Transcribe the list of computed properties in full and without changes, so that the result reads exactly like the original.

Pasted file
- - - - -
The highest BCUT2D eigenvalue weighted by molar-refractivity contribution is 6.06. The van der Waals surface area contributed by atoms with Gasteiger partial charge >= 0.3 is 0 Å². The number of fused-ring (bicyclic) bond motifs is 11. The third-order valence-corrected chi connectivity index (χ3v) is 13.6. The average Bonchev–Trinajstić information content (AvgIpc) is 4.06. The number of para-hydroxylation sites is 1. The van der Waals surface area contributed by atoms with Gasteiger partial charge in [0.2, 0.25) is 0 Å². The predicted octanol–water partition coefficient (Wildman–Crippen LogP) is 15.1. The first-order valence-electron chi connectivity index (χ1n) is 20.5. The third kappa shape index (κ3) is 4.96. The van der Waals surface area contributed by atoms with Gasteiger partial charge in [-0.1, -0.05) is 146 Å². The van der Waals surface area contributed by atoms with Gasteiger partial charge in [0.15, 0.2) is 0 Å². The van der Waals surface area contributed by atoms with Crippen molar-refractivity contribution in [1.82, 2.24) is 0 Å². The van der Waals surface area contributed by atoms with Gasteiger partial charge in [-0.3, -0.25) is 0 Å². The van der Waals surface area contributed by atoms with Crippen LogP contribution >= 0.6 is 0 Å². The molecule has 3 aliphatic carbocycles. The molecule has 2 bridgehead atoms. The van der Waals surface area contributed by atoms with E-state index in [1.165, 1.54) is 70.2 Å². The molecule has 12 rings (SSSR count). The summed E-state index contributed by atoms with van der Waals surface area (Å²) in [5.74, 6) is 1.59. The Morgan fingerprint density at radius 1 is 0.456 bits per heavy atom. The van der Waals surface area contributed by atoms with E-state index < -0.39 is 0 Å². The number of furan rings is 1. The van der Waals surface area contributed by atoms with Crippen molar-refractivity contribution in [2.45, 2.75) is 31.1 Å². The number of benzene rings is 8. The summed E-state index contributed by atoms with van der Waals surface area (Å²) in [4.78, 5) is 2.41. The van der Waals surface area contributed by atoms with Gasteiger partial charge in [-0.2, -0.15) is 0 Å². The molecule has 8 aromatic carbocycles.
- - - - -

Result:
The highest BCUT2D eigenvalue weighted by molar-refractivity contribution is 6.06. The van der Waals surface area contributed by atoms with Gasteiger partial charge >= 0.3 is 0 Å². The number of fused-ring (bicyclic) bond motifs is 11. The third-order valence-corrected chi connectivity index (χ3v) is 13.6. The average Bonchev–Trinajstić information content (AvgIpc) is 4.06. The number of para-hydroxylation sites is 1. The van der Waals surface area contributed by atoms with Gasteiger partial charge in [0.2, 0.25) is 0 Å². The predicted octanol–water partition coefficient (Wildman–Crippen LogP) is 15.1. The first-order valence-electron chi connectivity index (χ1n) is 20.5. The third kappa shape index (κ3) is 4.96. The van der Waals surface area contributed by atoms with Gasteiger partial charge in [-0.1, -0.05) is 146 Å². The van der Waals surface area contributed by atoms with Gasteiger partial charge in [0.15, 0.2) is 0 Å². The van der Waals surface area contributed by atoms with Crippen molar-refractivity contribution in [1.82, 2.24) is 0 Å². The van der Waals surface area contributed by atoms with Gasteiger partial charge in [-0.3, -0.25) is 0 Å². The van der Waals surface area contributed by atoms with Crippen LogP contribution >= 0.6 is 0 Å². The molecule has 3 aliphatic carbocycles. The molecule has 2 bridgehead atoms. The van der Waals surface area contributed by atoms with E-state index in [1.165, 1.54) is 70.2 Å². The molecule has 12 rings (SSSR count). The summed E-state index contributed by atoms with van der Waals surface area (Å²) in [5.74, 6) is 1.59. The Morgan fingerprint density at radius 1 is 0.456 bits per heavy atom. The van der Waals surface area contributed by atoms with E-state index < -0.39 is 0 Å². The number of furan rings is 1. The van der Waals surface area contributed by atoms with Crippen molar-refractivity contribution in [2.45, 2.75) is 31.1 Å². The number of benzene rings is 8. The summed E-state index contributed by atoms with van der Waals surface area (Å²) in [4.78, 5) is 2.41. The van der Waals surface area contributed by atoms with Gasteiger partial charge in [-0.2, -0.15) is 0 Å². The molecule has 8 aromatic carbocycles.